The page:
consultants are sandburs

Friday, January 11, 2013

In Minnesota, "IPAD" means more than a toy you can buy from Apple.

It means info about data practices and open meeting law within the state.

This link.

Here, for 2012 advisory opinions, so readers can browse and compare this to online AGOs - Attorney General Opinions - as a way citizens can learn of possible ways to work with city halls, county boards, and such, in gaining access to information.

In getting sunshine onto things.

Surely Data Disclosure Request law can be abused by onerous requests with little clear purpose other than to harass busy public officials. But as with everything there is a balance, and a public official should not impose onerous actions between citizen requests to be informed, and records containing information.

This post is NOT about any particular government, as exemplary one way or the other.

It is a post to citizens, about ways to better know and exploit rights of citizenship.

Also a caveat, as a practical matter, an obstreperous official, denying access, cannot be made to change by waving a handful of IPAD advisory opinions at him/her. As always, a court order is needed to compel an action. A writ of mandamus, whatever you care to call it, but you have to jump through hoops if an official says no. No law anywhere is self enforcing.

As an example of IPAD analysis, the James Bond 007 item, here. With what is good precedent for citizens, per the opinion's bottom line:

For background, sometimes obstreperous idiots make data requests, and it can lead to a sound precedent. Presumably when reasonableness exists on both sides no IPAD opinion may be sought or issued, hence a reasonable transaction without precedent occurs.

I have made data requests of City of Ramsey. In all instances but one I was satisfied with city response, in terms of timeliness, production of data, and fees for copying when copies were requested.

The one case where I was denied access, and did not care to pay a court filing fee to seek to gain judicial review, might fall into the obstreperous idiot category. It is an arguable point.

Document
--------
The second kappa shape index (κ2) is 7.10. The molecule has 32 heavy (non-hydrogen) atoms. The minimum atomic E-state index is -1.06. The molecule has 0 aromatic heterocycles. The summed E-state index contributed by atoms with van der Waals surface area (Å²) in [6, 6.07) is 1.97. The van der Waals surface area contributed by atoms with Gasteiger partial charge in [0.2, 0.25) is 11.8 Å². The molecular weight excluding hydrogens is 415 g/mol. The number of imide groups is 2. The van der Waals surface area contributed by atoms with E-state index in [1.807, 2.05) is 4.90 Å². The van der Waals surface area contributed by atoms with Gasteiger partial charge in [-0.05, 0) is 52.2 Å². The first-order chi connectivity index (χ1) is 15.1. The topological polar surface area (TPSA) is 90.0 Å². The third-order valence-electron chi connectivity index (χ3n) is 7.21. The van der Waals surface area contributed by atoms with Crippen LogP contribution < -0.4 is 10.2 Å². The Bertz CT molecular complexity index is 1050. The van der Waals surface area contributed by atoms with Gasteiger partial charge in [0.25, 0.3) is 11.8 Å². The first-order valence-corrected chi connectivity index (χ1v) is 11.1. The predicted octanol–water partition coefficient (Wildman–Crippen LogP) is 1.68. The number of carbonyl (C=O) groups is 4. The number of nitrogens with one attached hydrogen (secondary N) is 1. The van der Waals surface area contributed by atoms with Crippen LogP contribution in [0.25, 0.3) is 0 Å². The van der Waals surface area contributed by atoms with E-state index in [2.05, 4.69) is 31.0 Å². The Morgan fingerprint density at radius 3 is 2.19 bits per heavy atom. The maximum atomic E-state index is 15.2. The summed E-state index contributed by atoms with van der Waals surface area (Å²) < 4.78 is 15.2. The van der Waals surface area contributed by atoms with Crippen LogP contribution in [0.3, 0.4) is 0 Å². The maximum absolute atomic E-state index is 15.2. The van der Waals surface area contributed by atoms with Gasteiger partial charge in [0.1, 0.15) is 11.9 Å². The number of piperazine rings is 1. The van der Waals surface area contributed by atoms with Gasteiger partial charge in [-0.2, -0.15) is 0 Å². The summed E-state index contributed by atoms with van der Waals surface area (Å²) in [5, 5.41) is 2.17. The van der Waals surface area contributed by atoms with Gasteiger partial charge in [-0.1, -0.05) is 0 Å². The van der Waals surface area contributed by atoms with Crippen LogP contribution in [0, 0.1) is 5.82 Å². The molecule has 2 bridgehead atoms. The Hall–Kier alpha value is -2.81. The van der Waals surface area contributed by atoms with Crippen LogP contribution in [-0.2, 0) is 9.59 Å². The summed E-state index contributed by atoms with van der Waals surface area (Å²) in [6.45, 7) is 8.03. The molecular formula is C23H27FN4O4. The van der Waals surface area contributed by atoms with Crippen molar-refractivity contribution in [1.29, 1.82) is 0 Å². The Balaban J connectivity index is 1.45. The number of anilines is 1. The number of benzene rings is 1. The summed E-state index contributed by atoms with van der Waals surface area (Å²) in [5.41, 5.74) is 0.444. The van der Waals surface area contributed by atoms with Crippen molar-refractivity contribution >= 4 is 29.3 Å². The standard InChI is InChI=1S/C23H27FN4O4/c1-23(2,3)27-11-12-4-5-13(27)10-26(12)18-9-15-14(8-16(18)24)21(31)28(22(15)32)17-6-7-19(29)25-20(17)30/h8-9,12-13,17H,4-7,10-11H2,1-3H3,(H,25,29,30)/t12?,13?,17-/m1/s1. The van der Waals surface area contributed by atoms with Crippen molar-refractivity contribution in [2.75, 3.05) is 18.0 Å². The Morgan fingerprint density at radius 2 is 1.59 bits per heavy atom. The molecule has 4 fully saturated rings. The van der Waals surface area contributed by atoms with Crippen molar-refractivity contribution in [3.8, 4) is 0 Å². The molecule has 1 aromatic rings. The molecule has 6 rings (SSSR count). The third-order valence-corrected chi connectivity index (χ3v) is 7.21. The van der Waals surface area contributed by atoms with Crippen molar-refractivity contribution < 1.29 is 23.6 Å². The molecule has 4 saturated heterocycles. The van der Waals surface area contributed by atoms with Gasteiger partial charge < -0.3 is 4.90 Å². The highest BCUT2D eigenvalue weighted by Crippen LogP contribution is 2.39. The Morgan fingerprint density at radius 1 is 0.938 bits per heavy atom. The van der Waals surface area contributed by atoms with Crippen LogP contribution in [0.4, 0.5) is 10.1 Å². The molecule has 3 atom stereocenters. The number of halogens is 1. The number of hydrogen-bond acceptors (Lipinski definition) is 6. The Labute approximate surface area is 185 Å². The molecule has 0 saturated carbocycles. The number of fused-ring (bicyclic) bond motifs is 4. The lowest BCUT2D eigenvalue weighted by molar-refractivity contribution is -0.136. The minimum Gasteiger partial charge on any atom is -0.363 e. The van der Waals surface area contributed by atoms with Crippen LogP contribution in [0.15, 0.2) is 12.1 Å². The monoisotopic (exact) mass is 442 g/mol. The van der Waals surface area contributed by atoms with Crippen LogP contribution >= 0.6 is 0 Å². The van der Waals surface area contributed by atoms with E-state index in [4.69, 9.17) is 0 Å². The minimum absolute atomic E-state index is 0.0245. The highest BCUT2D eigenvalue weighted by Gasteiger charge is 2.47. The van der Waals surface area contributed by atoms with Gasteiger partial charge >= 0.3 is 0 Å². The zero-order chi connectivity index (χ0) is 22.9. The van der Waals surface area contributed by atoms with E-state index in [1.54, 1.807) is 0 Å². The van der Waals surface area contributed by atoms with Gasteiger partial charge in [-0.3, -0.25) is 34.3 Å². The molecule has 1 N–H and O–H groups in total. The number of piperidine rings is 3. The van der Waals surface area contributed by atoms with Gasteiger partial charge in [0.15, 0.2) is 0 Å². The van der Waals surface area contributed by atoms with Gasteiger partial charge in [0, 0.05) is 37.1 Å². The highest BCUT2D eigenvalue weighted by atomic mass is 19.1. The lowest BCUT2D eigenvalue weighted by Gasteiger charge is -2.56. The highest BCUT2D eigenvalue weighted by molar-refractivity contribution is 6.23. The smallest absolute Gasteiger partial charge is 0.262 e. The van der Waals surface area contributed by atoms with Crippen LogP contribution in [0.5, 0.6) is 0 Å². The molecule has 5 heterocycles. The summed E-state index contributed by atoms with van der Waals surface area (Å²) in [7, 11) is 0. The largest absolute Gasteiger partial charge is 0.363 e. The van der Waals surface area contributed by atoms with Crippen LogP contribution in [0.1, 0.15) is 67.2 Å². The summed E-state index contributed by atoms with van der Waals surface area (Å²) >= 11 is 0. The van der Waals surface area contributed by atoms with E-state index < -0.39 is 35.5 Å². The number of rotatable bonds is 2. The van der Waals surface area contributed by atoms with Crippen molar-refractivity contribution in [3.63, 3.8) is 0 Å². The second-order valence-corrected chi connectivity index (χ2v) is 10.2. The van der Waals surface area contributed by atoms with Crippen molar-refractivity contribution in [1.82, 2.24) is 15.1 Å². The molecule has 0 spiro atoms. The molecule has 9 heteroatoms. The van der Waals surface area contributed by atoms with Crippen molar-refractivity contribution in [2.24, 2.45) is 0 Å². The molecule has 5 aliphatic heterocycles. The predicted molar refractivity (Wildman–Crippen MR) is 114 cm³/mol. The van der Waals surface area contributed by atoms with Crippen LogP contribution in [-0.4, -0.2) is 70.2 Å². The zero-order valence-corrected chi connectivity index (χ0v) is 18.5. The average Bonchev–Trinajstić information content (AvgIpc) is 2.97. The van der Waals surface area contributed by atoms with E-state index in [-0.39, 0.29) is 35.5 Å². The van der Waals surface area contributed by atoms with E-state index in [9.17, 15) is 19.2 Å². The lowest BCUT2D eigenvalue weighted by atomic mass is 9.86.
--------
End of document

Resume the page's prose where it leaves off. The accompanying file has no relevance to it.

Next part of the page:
The Ramsey council in the past, when James Norman was city administrator, held a closed session and I came to believe there was a letter written to Ramsey officials by an official of another governmental entity in Minnesota, which entity I could not say, about conduct of James Norman while in China. As a public document relating to a Ramsey official acting in an official capacity and how he behaved, I felt entitled to examine that letter - if in fact such letter actually existed. City Attorney Goodrich interposed the "personnel" exception as cloaking all aspects of that meeting, and I felt this was error. This was not about some internal review of a person's work habits or productivity, but someone outside of the city reporting things observed in a public place in another nation and opinions about such things; or that is my understanding of the correspondence I believed existed but have never examined. I can understand Bill's position and do not fault it greatly, but the fact is my motive and whether I might indecorously publicize something is apart from legal duty to produce. (Surely I gladly would have paid a copying fee and would have treasured the retained copy, if my beliefs are correct.)

I think I would have won that one had I filed court papers. We will never know.

Others who were on council then and participated in the closed meeting, they know.

That's how things in that one instance ended, and now are in repose.

No comments: